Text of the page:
Friday, October 19, 2012

Rothko, Mark

Red, Orange, Orange on Red
oil on canvas
233 x 204.5 cm (91 3/4 x 80 1/2 in.)
St. Louis Museum of Art, St. Louis, Missouri, USA

"If you are only moved by color relationships, you are missing the point. I am interested in expressing the big emotions - tragedy, ecstasy, doom." (Rothko)

Rothko created the effect of a hidden light source in this painting by applying many thin washes of pigment that allow some of the colors in the bottom layers to appear through the top layer. For some viewers, the floating fields of saturated colors, ranging from rust red to tangerine orange, evoke the shimmering luminosity of dawn or twilight. Although monumental in scale, this painting is not intended to be overwhelming. Rothko said, "I realize that historically the function of painting large pictures is painting something very grandiose and pompous. The reason I paint them, however . . . is precisely because I want to be very intimate and human." To enhance this sense of intimacy, Rothko preferred to exhibit groups of his paintings hung low on the wall in relatively dim light, creating a unified, contemplative environment rather than a room of individual artworks. (St. Louis Museum of Art)

Mark Rothko (1903 - 1970) was a Russian-American painter. He is classified as an abstract expressionist, although he himself rejected this label, and even resisted classification as an "abstract painter". Born in Dvinsk, Russian Empire which is today Latvia, he was the fourth child born to Jacob and Anna Rothkovich. His father was a pharmacist as well as an intellect, who supplied his children with a secular and political as opposed to religious raising. As Russia was a hostile environment for Zionist Jews, Jacob immigrated to the United States with his two older sons in 1910, finally sending for the rest of his family in 1913. They settled in Portland, Oregon, though Jacob died only a few months after the family's arrival, requiring them to earn a living in their new country though they only spoke Hebrew and Russian. Rothko was forced to learn English and go to work when he was very young, resulting in a lingering sense of bitterness over his lost childhood. He graduated early from Lincoln High School, showing more interest in music than visual art. He was awarded a scholarship to Yale University, but soon found the environment at Yale conservative and exclusionary; he left without graduating in 1923.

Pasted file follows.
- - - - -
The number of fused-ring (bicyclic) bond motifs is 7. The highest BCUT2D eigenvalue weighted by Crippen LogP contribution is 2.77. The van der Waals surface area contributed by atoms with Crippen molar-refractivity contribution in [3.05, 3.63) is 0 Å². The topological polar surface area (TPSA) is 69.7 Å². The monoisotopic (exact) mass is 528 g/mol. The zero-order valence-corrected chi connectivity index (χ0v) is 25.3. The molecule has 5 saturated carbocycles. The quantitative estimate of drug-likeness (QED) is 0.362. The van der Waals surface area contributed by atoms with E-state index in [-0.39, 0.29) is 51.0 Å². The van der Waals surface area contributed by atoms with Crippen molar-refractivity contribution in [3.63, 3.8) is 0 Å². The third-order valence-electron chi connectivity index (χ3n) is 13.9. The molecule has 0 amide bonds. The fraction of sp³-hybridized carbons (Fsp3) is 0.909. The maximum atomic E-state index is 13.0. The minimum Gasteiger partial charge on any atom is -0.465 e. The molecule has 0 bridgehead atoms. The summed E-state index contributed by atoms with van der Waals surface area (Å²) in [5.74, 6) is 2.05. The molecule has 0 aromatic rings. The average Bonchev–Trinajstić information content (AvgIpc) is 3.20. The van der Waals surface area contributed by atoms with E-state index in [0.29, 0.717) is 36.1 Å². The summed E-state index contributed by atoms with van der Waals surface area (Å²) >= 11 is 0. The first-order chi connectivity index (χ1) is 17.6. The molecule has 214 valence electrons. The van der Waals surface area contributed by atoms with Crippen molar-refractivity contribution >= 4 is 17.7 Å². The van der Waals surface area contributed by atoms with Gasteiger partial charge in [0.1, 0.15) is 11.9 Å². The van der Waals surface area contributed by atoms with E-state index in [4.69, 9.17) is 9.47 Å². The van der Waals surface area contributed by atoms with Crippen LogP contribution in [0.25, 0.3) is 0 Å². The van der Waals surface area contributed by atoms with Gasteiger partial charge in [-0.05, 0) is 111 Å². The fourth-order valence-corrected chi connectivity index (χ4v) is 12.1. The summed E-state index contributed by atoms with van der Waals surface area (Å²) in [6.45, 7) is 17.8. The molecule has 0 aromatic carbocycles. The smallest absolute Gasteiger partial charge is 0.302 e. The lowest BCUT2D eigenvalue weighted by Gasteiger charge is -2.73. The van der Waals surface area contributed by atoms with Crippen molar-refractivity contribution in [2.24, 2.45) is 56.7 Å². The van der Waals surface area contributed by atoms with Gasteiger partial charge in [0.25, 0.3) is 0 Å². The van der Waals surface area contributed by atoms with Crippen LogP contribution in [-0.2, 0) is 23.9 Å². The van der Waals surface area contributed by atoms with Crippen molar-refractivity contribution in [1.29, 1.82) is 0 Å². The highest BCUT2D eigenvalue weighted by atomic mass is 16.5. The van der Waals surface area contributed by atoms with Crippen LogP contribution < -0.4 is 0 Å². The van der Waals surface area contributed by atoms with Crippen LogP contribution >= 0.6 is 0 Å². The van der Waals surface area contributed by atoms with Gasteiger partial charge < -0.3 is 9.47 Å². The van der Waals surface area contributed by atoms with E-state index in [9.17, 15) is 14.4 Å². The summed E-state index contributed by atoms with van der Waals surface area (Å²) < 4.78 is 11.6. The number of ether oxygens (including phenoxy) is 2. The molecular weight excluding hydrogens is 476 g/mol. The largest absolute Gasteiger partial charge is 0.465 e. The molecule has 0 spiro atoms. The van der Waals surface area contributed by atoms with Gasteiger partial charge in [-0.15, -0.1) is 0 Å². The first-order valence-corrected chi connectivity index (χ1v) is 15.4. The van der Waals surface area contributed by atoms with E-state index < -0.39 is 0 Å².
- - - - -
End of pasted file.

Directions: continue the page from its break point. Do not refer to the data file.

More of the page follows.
Painting consumed Rothko's life, and although he did not receive the attention he felt his work deserved in his own lifetime, his fame has increased dramatically in the years following his death. At odds with the more formally rigorous artists among the Abstract Expressionists, Rothko nevertheless explored the compositional potential of color and form on the human psyche. To stand in front of a Rothko is to be in the presence of the pulsing vibrancy of his enormous canvases; it is to feel, if only momentarily, something of the sublime spirituality he relentlessly sought to evoke. Rigidly uncompromising, Rothko refused to bend to the more distasteful aspects of the art world.

Rothko regarded his paintings as living organisms: for him, color was something deeply human and sensuous, but at the same time it served as the gateway to transcendental experience. He also felt an affinity to Monet within the colorist tradition. This is reflected by his method of creating hovering expanses of color, which can be related to the interior space of Monet’s famous water lily paintings. Rothko committed suicide in 1970 in New York.